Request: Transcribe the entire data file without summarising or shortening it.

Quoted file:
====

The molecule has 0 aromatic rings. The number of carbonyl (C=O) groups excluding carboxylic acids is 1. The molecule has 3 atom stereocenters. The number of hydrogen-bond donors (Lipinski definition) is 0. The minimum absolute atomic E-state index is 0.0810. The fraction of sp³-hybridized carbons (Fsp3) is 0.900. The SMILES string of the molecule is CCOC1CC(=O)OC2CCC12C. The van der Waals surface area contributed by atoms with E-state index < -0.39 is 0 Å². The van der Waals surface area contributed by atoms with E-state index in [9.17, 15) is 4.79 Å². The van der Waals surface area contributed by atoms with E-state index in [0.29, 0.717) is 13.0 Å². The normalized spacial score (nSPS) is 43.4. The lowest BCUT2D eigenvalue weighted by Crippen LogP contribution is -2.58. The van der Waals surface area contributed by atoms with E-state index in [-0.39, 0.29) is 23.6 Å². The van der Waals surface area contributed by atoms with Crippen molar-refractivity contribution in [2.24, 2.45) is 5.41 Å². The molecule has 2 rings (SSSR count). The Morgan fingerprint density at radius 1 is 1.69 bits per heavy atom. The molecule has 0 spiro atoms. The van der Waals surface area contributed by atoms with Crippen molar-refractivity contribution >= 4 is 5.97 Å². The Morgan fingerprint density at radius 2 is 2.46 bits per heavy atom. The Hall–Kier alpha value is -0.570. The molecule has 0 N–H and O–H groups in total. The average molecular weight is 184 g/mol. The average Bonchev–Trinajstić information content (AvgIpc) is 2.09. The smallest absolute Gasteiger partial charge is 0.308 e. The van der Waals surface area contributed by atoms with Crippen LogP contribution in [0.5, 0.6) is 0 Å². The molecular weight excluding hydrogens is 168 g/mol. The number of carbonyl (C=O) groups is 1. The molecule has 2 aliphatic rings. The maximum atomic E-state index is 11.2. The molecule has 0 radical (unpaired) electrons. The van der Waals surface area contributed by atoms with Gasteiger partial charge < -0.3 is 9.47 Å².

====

The molecule has 0 aromatic rings. The number of carbonyl (C=O) groups excluding carboxylic acids is 1. The molecule has 3 atom stereocenters. The number of hydrogen-bond donors (Lipinski definition) is 0. The minimum absolute atomic E-state index is 0.0810. The fraction of sp³-hybridized carbons (Fsp3) is 0.900. The SMILES string of the molecule is CCOC1CC(=O)OC2CCC12C. The van der Waals surface area contributed by atoms with E-state index < -0.39 is 0 Å². The van der Waals surface area contributed by atoms with E-state index in [9.17, 15) is 4.79 Å². The van der Waals surface area contributed by atoms with E-state index in [0.29, 0.717) is 13.0 Å². The normalized spacial score (nSPS) is 43.4. The lowest BCUT2D eigenvalue weighted by Crippen LogP contribution is -2.58. The van der Waals surface area contributed by atoms with E-state index in [-0.39, 0.29) is 23.6 Å². The van der Waals surface area contributed by atoms with Crippen molar-refractivity contribution in [2.24, 2.45) is 5.41 Å². The molecule has 2 rings (SSSR count). The Morgan fingerprint density at radius 1 is 1.69 bits per heavy atom. The molecule has 0 spiro atoms. The van der Waals surface area contributed by atoms with Crippen molar-refractivity contribution >= 4 is 5.97 Å². The Morgan fingerprint density at radius 2 is 2.46 bits per heavy atom. The Hall–Kier alpha value is -0.570. The molecule has 0 N–H and O–H groups in total. The average molecular weight is 184 g/mol. The average Bonchev–Trinajstić information content (AvgIpc) is 2.09. The smallest absolute Gasteiger partial charge is 0.308 e. The van der Waals surface area contributed by atoms with Crippen LogP contribution in [0.5, 0.6) is 0 Å². The molecular weight excluding hydrogens is 168 g/mol. The number of carbonyl (C=O) groups is 1. The molecule has 2 aliphatic rings. The maximum atomic E-state index is 11.2. The molecule has 0 radical (unpaired) electrons. The van der Waals surface area contributed by atoms with Gasteiger partial charge < -0.3 is 9.47 Å².